Iran crosses into Iraq to hit bombing suspects
Tehran blames Kurdish separatists for military parade explosion last week.
Iranian forces crossed into neighboring Iraq and killed 30 fighters from a group Tehran says was involved in last week's bombing of a military parade, the state TV reported.
Gen. Abdolrasoul Mahmoudabadi of the elite Revolutionary Guards told the TV on Sunday that the terrorists were killed in a clash Saturday beyond the border and that his forces were still in pursuit of two men who escaped the ambush.
While Iran has said in the past it would target armed groups on Iraqi soil, this is a rare case of it actually admitting to an attack.
Iraqi officials have complained in the past about Iranian artillery shelling its northern mountainous region where armed Kurdish opposition groups have taken refuge.
An explosion during a military parade in the town of Mahabad, in Iran's northwestern Kurdish region, killed 12 women and children on Wednesday.
Iran has already blamed the attack on Kurdish separatists who have fought Iranian forces in the area for years, but most Kurdish groups condemned the attack and no one has so far claimed responsibility for it.
Iran has also blamed Israel, the U.S. and supporters of Iraq's previous regime for supporting the Kurdish groups.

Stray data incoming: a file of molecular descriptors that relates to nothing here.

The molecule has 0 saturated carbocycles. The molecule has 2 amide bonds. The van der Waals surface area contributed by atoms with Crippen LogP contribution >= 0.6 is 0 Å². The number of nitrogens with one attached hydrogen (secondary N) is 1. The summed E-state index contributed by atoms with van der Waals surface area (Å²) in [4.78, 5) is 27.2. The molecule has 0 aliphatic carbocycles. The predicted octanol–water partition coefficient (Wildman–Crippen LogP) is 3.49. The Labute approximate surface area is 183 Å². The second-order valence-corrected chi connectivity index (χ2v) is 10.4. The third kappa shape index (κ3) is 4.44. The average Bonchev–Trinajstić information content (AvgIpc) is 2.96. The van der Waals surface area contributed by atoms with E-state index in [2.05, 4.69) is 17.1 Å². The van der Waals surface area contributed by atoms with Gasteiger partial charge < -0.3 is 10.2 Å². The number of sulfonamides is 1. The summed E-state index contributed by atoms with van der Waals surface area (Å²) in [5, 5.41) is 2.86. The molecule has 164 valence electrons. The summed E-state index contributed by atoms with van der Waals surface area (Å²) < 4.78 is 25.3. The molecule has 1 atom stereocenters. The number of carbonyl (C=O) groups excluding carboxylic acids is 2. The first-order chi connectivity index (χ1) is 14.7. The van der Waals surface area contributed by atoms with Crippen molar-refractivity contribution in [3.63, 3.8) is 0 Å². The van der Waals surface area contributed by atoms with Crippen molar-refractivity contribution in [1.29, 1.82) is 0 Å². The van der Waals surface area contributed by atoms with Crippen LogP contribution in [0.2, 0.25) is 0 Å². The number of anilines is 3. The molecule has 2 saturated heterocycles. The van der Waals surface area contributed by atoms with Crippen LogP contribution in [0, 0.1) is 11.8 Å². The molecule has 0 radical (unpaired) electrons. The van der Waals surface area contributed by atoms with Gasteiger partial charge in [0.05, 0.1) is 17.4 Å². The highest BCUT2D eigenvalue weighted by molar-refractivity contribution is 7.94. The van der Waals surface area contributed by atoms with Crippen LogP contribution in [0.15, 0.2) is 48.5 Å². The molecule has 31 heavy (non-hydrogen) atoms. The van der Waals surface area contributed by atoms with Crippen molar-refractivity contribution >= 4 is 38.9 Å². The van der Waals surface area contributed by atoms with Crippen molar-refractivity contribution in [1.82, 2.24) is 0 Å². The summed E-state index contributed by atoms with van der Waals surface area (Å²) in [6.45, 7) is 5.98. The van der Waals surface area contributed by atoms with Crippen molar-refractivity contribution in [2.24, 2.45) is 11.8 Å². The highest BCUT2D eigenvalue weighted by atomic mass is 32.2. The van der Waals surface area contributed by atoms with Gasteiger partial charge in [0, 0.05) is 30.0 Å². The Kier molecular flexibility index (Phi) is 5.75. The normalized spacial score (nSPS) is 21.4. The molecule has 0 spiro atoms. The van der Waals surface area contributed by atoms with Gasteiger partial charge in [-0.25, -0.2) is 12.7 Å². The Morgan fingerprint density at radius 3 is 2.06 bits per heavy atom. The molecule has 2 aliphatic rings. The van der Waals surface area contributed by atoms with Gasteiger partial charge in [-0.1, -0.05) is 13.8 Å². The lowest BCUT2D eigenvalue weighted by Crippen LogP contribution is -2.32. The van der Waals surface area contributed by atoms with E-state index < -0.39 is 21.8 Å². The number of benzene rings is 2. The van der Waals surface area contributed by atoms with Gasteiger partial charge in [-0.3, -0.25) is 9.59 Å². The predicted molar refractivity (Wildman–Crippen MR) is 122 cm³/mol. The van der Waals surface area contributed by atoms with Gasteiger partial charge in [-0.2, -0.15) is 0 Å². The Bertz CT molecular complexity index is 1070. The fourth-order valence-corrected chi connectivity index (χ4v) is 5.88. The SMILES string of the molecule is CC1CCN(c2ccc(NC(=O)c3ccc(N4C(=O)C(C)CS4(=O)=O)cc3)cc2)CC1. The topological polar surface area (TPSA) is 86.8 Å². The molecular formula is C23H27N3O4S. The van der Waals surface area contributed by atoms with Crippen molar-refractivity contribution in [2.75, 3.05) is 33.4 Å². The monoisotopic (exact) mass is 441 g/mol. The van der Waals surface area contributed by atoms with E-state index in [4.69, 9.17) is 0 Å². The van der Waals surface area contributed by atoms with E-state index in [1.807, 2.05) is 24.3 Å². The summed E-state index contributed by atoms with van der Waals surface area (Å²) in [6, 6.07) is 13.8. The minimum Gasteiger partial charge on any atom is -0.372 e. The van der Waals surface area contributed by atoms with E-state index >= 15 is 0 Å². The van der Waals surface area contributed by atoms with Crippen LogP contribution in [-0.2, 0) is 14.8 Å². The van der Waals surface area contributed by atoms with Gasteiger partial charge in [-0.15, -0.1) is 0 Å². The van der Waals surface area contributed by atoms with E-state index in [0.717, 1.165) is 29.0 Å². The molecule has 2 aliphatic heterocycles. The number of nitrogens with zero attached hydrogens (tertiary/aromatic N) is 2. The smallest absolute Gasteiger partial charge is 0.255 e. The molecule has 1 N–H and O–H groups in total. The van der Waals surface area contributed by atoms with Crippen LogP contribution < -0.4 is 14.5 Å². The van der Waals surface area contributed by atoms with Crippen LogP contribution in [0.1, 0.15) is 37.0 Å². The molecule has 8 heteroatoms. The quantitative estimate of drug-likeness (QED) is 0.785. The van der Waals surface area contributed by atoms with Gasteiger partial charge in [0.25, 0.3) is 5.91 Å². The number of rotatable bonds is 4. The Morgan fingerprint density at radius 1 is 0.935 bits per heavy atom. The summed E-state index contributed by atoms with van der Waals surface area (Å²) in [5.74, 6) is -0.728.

The parade was one of several held around the country to mark the 30th anniversary of the start of the Iran-Iraq war.
The city of Mahabad is home to 190,000 people - most of them Kurds and Sunni Muslims. Iran is predominantly Shiite
Government forces in Iraq, Iran and Turkey have all periodically battled with the Kurdish minorities straddling their borders. They fear the groups are seeking to unite territory in all three nations to form an independent Kurdish homeland.
The most active rebellion is in southeastern Turkey, where the Kurdistan Workers Party, or PKK, has fought for greater autonomy and civil rights since 1984 in a battle that has killed tens of thousands of people.
They have sometimes operated from bases across the border in northern Iraq's semi-autonomous Kurdish region, sparking a large-scale cross-border Turkish military campaign in February 2008 that involved airstrikes and ground troops.
The group in Iran is a wing of the PKK and also sometimes operates inside friendly territory in Iraqi Kurdistan. Like Turkey, Iran's military has attacked their bases on the other side of the border with occasional artillery strikes.
Inside Iran, their fight has mostly involved occasional roadside bombs and other attacks targeting security forces. Iranian authorities also linked the rebels to a terrorist cell whose members were arrested last month on suspicion of plotting to assassinate officials.
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